Suicide: How To Help

Elizabeth Chenok, Staff Writer

Suicide. Just hearing the word stirs emotions. Suicide is a permanent solution to a temporary problem, and it is very relevant among teenagers.

According to the Centers for Disease Control and Prevention approximately 4600 lives, between the ages of 10 and 24, are lost each year to suicide.

The tragedy behind suicide is undeniable, and many find themselves searching for an unanswerable question: why? Although that question cannot be answered by those lost to suicide, there are ways to prevent asking the question all together.

“Some clinical signs would be loss of appetite, either sleeping more or less than usual, withdrawing from people and having drastic changes to their appearance,” Miramonte support counselor Danielle Jurow said. “Unusual behavior such as getting into fights, giving away their things or self medicating can also be signs, however none of this is a dead giveaway.”

In high school, change is constant, and that can make some, if not all students, feel uncomfortable at least once in these four years.

Many students are not aware of the multitude of adults on our campus that are willing to help.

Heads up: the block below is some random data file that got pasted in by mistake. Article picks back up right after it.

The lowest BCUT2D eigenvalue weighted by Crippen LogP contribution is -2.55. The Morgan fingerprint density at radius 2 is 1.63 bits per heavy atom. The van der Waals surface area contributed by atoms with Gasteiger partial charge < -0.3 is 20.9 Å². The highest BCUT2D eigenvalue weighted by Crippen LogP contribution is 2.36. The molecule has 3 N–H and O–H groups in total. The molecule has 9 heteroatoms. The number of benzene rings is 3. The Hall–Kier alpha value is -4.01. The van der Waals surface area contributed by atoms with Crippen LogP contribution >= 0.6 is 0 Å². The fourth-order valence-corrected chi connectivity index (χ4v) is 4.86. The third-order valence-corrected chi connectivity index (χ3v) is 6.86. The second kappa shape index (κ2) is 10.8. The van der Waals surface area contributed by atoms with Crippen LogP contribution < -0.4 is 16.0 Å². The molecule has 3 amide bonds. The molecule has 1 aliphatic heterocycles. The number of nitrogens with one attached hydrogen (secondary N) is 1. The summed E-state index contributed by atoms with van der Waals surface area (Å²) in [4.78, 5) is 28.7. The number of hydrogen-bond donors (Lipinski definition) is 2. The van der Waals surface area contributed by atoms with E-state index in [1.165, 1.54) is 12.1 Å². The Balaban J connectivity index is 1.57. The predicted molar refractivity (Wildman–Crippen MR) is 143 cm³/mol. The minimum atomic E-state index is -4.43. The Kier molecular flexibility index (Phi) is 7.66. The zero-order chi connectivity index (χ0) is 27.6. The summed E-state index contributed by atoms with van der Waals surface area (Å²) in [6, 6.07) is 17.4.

“Here on campus, come to my office, where we also have support counselors,” Miramonte’s psychologist Allyson Vesce said. Miramonte has wonderful resources including teachers and counselors who are more than willing to talk to students having difficulty, or simply wanting to talk with an adult.

Believe it or not, teachers have all been through high school. Although technology and media have evolved since their time, they still have conquered the beast of high school.

Teachers can often be the best detectors of kids losing focus, and can also be helpful in getting them on track to reach their full potential.

However, friends often know one another best. If you hear a friend mention something or seem detached, “give them a talk,” Vesce said. “Probably not in a group because you don’t want your friend to feel uncomfortable or attacked. Simply say ‘what’s going on?’ or ‘ you seem distant.’ Let them know you’re there for them and that you love them.”

Having a depressed friend confide in you can seem intimidating. Students may not know what to do or say.

According to Jurow, as an outsider it’s a lot more challenging to tell, but if there’s any chance of a friend self-harming it’s important to talk to someone about it.

Having the burden of holding someone’s problems can be really difficult. But going to a trusted adult about a friend who is self-harming or has mentioned trying to hurt him/herself is important.

“It’s worth losing a friend. If you save their life, they might hate you for a day, a week, a month, but they will eventually realize you saved their life,” Jurow said.